Flight to quality buying isn’t something I normally dwell on as a reason to buy silver because there are so many who already advance this as a reason. What I would like to emphasize is that because there is so little inventory available that could be purchased, a fevered rush to safety in silver takes on added significance as a price factor. That a rush to the safety of silver has yet to occur is potentially a lot more bullish than one that has already occurred.
Perhaps the most profound potential impact on the coming investment boom in silver is the newly created ability for institutional and other stock-only investors to buy silver. Of course, I’m referring to the recent creation of silver exchange traded funds (ETFs), as well as existing closed-end fund, the Central Fund of Canada. For the first time in history, institutional investors have the ability to invest in silver. In less than 2 years, the US-listed silver ETF, plus the versions in London and Switzerland hold 170 million ounces, with the Central Fund holding more than 40 million ounces. For all intents and purposes, this is more than 210 million ounces of silver that has been indefinitely taken off the market.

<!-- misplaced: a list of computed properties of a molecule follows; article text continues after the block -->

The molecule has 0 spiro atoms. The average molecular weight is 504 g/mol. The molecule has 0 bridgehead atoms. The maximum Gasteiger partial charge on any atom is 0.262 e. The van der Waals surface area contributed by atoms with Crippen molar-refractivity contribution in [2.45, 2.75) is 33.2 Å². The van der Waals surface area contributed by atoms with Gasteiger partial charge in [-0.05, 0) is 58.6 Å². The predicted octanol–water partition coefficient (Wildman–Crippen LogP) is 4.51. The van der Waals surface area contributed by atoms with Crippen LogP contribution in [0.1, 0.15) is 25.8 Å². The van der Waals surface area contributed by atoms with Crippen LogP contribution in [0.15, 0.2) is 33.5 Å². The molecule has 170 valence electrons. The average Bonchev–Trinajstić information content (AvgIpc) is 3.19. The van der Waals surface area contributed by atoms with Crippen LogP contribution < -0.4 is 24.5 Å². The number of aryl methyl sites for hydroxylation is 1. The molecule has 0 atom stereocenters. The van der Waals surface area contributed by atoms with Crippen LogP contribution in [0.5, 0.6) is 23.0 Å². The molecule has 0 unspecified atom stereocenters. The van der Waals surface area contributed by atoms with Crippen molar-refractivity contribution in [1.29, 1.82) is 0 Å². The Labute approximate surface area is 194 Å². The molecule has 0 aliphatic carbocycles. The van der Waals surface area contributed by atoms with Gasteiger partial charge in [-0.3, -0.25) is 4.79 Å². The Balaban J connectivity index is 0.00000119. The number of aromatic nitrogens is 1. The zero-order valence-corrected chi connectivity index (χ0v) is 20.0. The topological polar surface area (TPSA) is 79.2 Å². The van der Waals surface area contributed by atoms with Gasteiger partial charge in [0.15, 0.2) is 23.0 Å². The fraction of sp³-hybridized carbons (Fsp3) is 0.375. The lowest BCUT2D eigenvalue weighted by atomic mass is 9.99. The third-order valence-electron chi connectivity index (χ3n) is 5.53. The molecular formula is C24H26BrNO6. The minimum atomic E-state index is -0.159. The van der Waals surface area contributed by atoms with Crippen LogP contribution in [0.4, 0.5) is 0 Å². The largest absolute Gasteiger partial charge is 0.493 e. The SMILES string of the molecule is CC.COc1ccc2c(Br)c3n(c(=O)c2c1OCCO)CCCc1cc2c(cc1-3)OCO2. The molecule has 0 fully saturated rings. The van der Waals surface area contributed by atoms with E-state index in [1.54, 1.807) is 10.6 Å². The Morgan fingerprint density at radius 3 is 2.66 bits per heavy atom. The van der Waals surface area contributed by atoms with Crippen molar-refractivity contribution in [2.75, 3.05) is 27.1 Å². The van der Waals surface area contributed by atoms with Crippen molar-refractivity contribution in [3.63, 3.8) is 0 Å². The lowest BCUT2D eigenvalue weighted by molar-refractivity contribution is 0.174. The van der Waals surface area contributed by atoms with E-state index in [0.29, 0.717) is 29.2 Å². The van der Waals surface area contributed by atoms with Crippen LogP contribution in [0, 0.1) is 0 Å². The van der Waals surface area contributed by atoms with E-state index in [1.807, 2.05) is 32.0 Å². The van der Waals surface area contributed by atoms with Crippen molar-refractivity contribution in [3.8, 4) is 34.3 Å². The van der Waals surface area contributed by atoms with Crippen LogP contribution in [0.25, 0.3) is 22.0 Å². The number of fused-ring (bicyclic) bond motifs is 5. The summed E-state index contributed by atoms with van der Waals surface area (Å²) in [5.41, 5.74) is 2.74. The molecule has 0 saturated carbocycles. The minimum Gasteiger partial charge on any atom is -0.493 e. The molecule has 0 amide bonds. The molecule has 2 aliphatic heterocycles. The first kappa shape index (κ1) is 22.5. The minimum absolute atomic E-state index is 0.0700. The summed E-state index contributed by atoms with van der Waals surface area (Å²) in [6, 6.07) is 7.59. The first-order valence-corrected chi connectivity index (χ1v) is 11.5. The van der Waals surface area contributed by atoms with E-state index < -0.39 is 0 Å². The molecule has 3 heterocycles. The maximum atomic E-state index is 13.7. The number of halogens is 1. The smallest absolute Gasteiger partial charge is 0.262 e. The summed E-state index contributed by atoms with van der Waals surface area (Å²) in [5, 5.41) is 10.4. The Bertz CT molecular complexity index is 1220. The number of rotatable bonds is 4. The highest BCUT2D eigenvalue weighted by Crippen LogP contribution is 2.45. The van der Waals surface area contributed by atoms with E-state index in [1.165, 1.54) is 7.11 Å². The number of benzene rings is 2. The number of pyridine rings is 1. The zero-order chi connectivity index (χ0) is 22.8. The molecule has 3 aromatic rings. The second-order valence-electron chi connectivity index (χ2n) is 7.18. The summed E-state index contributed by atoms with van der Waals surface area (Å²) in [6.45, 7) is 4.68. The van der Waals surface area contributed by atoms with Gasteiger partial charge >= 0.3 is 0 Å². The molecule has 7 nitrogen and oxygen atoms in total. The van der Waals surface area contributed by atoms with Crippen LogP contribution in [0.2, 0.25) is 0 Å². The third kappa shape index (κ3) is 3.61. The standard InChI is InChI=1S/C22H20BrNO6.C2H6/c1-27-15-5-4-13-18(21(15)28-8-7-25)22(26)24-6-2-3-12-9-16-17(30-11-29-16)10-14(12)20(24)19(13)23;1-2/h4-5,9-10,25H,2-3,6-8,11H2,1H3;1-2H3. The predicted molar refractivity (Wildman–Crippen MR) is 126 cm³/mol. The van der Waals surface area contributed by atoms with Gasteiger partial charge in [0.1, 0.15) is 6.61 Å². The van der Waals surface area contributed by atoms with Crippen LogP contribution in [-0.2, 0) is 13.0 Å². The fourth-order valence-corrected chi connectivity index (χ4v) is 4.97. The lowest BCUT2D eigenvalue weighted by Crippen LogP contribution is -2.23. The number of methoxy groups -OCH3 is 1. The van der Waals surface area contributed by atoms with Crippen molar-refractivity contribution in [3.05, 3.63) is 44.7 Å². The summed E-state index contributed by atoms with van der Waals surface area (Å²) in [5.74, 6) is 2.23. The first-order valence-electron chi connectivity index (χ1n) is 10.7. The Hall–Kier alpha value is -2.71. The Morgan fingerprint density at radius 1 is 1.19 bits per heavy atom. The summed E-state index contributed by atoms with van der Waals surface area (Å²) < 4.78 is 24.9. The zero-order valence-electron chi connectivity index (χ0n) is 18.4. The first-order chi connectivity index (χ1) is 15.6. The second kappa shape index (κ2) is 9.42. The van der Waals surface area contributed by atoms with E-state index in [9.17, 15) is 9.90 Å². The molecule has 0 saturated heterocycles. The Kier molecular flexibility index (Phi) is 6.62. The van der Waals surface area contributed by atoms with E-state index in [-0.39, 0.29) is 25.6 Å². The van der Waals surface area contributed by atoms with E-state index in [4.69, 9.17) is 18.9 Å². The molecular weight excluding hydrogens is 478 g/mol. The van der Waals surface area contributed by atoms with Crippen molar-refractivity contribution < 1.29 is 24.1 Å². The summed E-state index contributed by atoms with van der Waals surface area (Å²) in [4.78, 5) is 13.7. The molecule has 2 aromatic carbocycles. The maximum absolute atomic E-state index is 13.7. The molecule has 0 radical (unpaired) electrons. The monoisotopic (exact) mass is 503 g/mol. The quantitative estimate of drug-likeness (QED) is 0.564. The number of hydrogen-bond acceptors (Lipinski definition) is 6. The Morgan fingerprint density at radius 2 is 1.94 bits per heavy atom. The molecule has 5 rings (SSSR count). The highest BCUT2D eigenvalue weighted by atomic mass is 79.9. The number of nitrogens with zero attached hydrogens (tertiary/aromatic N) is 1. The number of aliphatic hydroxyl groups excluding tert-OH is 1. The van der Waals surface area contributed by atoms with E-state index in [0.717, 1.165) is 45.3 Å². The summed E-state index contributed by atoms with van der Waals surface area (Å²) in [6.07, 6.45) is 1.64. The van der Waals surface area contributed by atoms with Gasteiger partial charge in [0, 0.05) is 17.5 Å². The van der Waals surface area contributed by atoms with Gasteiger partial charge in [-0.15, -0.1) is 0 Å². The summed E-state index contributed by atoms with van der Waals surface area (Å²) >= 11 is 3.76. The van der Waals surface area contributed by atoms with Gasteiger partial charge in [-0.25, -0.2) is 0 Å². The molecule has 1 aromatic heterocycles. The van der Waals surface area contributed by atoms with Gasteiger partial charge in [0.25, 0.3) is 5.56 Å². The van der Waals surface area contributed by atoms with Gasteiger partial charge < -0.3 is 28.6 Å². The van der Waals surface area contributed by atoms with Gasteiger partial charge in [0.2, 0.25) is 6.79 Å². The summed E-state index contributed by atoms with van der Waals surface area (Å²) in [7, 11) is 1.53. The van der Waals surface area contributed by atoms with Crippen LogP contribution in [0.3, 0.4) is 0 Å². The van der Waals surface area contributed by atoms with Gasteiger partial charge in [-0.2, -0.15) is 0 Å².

That this quantity of silver has been acquired is remarkable, in that it has occurred without any real signs of investment frenzy. While the price of silver has basically doubled since the announcement of the first silver ETF, there is no denying that the price rise feels subdued. Certainly, I never imagined that 170 million ounces of silver could have been purchased with such a muted price impact.
But I think there is a specific explanation for how that much silver could have been bought with so little relative impact on price. Further, I think that it would be a mistake to assume, as some do, that additional large quantities of silver are available to the ETFs at similarly muted prices.